srtKey key to sort on Sorts the results of the Computer request by one of several values, such as the computer's name or lastCompletedBackup.
srtDir direction of sort Sorts results in ascending or descending order.
pgSize the max number of objects to return Specifies a maximum number of results.
active optional filter to show only active or deactivated objects Allows the request to respond with only active or deactivated computers.
export option to specify an export Instructs the Computer request to return results in an exported format, such as a comma-separated values (CSV) file.

You can attach parameters to a curl request by adding one or more parameters and their values after a ? as shown below.

Example 1: Sort by recent connections

If you want to see which computers have most recently connected to your Code42 environment, you can sort the results of a Computer API request. This command sorts the Computer results by the last connection of the computer to your authority server.

curl -X GET -k -u 'user:pass' "https://authority-server.example.com:4285/api/Computer?srtKey=lastConnected" | python -m json.tool

Example 2: Export to CSV

If you want to see a more readable information format, or store reports to review information on your Code42 environment over time, you can export the data of a Computer request to a CSV file. This command exports its results in a CSV format:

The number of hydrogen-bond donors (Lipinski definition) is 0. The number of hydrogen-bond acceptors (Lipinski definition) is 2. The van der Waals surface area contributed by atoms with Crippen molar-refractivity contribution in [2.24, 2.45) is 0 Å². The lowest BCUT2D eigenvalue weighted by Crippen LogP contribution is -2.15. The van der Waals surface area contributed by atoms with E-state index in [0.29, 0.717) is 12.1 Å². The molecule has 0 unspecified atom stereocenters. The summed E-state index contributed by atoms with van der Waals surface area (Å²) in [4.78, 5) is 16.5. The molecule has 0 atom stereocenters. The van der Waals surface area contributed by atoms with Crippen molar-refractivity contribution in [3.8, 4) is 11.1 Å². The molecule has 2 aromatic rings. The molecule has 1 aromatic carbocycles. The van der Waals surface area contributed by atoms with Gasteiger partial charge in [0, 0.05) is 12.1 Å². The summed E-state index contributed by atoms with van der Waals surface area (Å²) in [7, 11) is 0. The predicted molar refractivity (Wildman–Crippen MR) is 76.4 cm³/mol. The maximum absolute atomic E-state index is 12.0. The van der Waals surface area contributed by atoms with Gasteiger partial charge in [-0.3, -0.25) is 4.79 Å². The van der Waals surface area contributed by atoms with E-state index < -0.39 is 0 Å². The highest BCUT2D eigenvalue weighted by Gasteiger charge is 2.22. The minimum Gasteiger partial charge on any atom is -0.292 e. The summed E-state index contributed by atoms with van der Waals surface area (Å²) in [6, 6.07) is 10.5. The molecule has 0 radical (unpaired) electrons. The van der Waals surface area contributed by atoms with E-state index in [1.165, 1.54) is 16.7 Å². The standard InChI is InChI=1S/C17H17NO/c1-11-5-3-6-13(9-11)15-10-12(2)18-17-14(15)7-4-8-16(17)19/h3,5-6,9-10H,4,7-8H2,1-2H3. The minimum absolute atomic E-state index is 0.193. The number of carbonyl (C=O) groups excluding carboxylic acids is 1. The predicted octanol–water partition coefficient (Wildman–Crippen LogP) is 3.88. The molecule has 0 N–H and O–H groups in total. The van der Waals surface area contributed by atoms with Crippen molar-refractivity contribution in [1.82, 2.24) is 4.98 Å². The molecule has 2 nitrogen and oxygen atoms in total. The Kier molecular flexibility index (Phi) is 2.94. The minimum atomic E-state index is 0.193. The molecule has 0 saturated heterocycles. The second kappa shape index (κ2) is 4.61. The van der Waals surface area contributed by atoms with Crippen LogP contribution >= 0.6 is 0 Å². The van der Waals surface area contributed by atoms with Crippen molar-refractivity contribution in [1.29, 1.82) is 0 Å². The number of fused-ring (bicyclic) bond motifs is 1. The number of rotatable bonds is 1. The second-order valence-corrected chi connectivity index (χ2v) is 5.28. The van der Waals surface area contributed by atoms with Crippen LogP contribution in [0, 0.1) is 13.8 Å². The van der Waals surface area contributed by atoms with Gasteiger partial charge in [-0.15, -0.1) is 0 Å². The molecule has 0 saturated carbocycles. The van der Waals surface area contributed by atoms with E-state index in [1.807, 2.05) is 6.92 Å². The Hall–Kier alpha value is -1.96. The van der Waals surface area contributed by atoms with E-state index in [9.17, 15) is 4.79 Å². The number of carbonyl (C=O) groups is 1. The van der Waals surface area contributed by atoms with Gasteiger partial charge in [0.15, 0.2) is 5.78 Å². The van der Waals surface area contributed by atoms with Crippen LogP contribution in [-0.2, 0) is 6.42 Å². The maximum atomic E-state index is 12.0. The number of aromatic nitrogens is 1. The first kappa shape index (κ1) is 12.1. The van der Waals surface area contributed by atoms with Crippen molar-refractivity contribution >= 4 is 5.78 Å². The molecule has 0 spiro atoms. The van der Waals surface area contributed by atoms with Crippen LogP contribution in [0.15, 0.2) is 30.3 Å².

curl -X GET -k -u 'user:pass' "https://authority-server.example.com:4285/api/Computer?export=csv" | python -m json.tool

Example 3: Sort and export to CSV

Combine multiple parameters in a single curl command by using the & character. This command sorts the Computer results by the last connection and exports the results in a CSV format:

curl -X GET -k -u 'user:pass' "https://authority-server.example.com:4285/api/Computer?srtKey=lastConnected&export=csv" | python -m json.tool

Use cases for the computer resource

By combining the available resources, methods, and parameters of the Code42 API, you can create solutions for the specific needs of your Code42 environment. These examples show solutions that use only the Computer resource.

Report all devices